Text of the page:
She arranged her hair to the back to reveal her ears. Now she felt her face looked too naked. So, she drew some hair coming out of her ears and advancing towards her cheeks. She placed her initials in the middle of her eyebrows. She even fitted lowercase e’s around the uppercase E.
She hurried to the room to get dressed and checked the clock, she still had time to have breakfast. But to avoid the risk of her mother catching her like this, she gave up on breakfast, grabbed her bag and quietly left the house.
She noticed people were looking at her as she was walking to her usual corner to wait for the school bus.
“Go on, look… You won’t find anyone like this again… You either notice someone beautiful or ugly. Meanwhile, there are millions of people around the world who are average but deserve just as much to be looked at,” she thought.
Five minutes later, Mert showed up. They were in the same class. Mert was a shy kid. He was often found looking at the ground. He would especially avert his gaze from girls. But that morning, he looked at Elif and couldn’t bring himself to turn his eyes back to the ground.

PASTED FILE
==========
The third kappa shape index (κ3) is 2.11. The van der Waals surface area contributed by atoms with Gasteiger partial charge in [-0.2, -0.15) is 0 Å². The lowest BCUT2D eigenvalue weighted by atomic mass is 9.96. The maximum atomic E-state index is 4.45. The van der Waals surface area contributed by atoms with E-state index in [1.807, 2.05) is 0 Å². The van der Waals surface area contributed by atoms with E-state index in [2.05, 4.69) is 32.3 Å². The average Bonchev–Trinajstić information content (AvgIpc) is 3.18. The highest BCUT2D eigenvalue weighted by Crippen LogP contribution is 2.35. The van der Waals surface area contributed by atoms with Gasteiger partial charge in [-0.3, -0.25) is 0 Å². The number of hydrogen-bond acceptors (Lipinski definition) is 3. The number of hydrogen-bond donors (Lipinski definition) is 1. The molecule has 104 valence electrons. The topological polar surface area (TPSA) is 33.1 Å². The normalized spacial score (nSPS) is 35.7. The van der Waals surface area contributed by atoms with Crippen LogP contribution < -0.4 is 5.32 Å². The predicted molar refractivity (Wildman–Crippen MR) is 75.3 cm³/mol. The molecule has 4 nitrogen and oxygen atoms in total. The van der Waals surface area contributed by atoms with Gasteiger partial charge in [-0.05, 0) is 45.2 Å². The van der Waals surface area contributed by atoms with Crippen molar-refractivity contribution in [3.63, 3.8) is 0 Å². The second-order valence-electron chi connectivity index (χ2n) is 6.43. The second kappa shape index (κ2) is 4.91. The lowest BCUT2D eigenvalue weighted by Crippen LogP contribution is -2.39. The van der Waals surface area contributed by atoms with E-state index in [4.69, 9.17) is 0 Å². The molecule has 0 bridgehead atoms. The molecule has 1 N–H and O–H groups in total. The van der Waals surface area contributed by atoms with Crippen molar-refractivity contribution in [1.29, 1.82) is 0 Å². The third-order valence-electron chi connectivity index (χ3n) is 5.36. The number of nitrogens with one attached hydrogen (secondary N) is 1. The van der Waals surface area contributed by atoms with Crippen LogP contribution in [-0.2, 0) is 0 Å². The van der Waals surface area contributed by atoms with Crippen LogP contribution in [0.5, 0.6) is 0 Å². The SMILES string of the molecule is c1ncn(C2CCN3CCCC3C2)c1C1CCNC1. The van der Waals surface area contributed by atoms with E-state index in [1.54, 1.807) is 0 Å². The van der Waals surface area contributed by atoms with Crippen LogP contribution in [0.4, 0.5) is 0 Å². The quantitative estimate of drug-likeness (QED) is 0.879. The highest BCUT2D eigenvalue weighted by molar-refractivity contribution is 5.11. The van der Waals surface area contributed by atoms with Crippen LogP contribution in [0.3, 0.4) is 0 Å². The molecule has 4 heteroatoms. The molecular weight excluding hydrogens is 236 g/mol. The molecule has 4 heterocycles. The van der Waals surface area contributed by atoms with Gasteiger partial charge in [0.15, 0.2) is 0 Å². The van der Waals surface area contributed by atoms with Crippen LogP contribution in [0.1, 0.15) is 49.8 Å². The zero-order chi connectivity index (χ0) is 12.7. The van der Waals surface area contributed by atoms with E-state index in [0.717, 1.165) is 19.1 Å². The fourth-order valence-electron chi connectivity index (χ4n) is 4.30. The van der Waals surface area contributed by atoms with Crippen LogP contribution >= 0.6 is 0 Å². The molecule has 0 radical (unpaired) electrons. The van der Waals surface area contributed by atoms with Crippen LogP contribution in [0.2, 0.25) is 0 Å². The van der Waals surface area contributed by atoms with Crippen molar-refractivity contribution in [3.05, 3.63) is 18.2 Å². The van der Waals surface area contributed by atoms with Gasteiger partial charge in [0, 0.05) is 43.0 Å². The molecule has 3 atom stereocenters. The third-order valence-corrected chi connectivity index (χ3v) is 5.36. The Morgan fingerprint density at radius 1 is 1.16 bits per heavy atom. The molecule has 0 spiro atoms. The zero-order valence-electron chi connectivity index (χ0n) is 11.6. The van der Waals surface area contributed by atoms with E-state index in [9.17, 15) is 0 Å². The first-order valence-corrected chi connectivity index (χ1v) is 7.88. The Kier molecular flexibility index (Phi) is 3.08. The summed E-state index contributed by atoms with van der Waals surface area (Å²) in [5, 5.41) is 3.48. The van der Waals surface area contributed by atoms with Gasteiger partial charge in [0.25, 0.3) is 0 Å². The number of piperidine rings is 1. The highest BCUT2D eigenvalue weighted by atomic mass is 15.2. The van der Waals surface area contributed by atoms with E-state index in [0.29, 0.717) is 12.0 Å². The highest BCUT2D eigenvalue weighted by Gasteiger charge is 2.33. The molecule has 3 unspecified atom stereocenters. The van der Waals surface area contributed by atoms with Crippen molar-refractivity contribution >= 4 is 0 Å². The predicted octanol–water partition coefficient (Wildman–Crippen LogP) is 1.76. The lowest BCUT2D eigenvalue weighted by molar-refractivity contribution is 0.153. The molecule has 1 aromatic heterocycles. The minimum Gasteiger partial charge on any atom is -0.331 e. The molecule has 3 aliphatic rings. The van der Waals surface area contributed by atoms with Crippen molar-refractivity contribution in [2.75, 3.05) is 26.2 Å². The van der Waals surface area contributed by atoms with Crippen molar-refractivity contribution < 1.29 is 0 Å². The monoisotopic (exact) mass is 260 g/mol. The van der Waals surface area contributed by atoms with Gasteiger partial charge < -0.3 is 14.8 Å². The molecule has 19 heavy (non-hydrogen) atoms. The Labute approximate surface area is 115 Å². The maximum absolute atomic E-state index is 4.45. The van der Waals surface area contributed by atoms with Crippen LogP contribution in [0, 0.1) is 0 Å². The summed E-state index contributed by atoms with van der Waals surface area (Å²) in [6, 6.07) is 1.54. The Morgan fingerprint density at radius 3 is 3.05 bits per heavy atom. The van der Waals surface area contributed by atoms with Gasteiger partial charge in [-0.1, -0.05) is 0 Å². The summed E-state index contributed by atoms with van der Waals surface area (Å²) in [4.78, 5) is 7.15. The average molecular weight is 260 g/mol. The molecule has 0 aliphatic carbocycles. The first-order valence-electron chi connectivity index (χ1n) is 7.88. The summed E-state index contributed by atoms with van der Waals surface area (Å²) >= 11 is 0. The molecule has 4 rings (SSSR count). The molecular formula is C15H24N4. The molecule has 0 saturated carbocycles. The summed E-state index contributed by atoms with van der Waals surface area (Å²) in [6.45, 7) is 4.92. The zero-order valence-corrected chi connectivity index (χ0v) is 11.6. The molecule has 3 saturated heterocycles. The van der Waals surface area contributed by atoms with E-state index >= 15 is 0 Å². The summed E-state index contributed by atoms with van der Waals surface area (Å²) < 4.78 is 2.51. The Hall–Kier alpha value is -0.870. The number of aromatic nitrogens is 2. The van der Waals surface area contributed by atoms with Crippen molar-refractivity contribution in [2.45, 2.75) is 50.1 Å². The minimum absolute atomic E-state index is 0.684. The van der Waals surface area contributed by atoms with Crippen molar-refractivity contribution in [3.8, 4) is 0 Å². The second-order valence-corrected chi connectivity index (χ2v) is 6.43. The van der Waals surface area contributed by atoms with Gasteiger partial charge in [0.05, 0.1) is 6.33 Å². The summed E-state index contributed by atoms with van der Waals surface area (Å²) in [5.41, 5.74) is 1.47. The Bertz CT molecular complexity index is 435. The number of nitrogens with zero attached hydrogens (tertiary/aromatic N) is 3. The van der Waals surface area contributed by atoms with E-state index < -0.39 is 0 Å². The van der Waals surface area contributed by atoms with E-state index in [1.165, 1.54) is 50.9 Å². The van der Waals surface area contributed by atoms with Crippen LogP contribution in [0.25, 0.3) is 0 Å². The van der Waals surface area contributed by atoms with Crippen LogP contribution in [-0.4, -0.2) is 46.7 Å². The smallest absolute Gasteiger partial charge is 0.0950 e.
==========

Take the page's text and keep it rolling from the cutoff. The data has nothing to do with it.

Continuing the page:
“What is it?” asked Elif. “Have you never gazed upon beauty?”
“No, it’s not that…” stuttered Mert, “I’m just surprised… have you joined a theater company?”
“Yes, I joined a new company called the Theater of Life…”
“Really… I’ve never heard of them.”
“Of course you haven’t, I’ve set it up last night. I’m rehearsing as of this morning.”
Mert was determined to keep up.
“I am guessing this is a solo performance.”
Elif wasn’t used to this mocking tone from Mert, which surprised her, but she composed herself.
“Isn’t that what life is Mert? We are all performing solo plays. Or are you one of those people who claim true beauty comes from the inside?” she said and laughed loudly at her own joke.
Their verbal duel concluded with the arrival of the school bus. As she stepped inside the bus, Elif was greeted with a lot of “Oooo…”s, followed by jokes, exaggerated comparisons and snide remarks.
“Woooo, you look like a punk singer!”
“Who are you? Which comic book did you run out of?”
“No no! She is from a video game.”
“Did we have a field trip today to cuckoo town and no one told me?”
The jokes fizzled out eventually.
Her friend Ebru asked, “You’re not considering going into the classroom like that, right?”
“You should,” said Kenan, “we start with literature, you’ll bring some joy to the class”.
“Yeah, right. Mr. Ertuğrul will immediately send me to the bathroom. Then, we would get on with the class. If you are looking for a way out, look further, not here. I will just do some silliness like this until I find my own way.”